“When I was your age, I had to walk all the way to the library and find all the appropriate books in order to do my research – and now you just sit in the living room and have all the information at your fingertips.” My mom somehow felt the need to mention this over and over again during my school years.

 

While she would point out the lack of resources she had, I would moan about the overload of information I was exposed to for my school projects. But, it’s true, we have access to so many resources through the internet – use them.

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If you don’t understand the context of the play or the dialogue, look up sites such as Sparknotes to find ‘translations’, plot summaries, character analysis, look at Youtube, find TED talks etc.

 

Just make sure you don’t rely only on the interpretations you find online – personalize your character, add your imagination and pizazz.

 

WHAT DID SHAKESPEARE ACTUALLY SOUND LIKE?

 

Seeing that London was already a melting pot of different people and accents in Shakespeare’s time, English had a very different pronunciation too. When performed in modern English, many jokes, rhyme schemes and content gets lost ‘in translation’.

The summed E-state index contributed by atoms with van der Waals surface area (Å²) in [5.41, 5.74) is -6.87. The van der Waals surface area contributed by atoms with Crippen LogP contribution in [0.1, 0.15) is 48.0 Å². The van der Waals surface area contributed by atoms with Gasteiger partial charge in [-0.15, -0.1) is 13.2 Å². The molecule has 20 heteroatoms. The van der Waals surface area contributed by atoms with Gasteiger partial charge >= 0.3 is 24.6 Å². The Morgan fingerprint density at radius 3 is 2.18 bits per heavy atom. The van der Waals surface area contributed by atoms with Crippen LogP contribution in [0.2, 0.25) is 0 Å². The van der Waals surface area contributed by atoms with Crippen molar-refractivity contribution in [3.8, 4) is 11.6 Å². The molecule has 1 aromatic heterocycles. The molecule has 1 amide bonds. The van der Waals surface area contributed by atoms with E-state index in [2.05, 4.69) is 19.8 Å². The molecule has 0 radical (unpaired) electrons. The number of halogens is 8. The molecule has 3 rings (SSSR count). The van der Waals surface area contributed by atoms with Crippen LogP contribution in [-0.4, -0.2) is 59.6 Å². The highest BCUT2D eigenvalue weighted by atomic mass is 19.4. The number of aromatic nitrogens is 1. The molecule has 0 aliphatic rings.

David and Ben Crystal (Father and Son) have worked together in finding out what the ‘Original Pronunciation’ of Shakespeare must have sounded like.

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Here’s a video to show how this idea was developed and what the ‘OP’ sounds like.

 

https://www.youtube.com/watch?v=gPlpphT7n9s

 

Not only does the OP give clarification on the content of Shakespeare’s works, but it also changes the demeanor of the actor. In comparison to modern English, OP is automatically delivered at a faster pace, a lower voice and a different demeanor.

 

Now, whether or not you choose to actually perform your piece in Original Pronunciation or not, give it a go in your preparation as this might help you to understand the respective piece better…and it’s a lot of fun to try out this weird mix of Scottish, American and Pirate accents.
Fellow Actor, Dreamer and Creative – I wish you all the best in your endeavor to bring your Shakespearean character to life, make it your own through your unique understanding and implementation!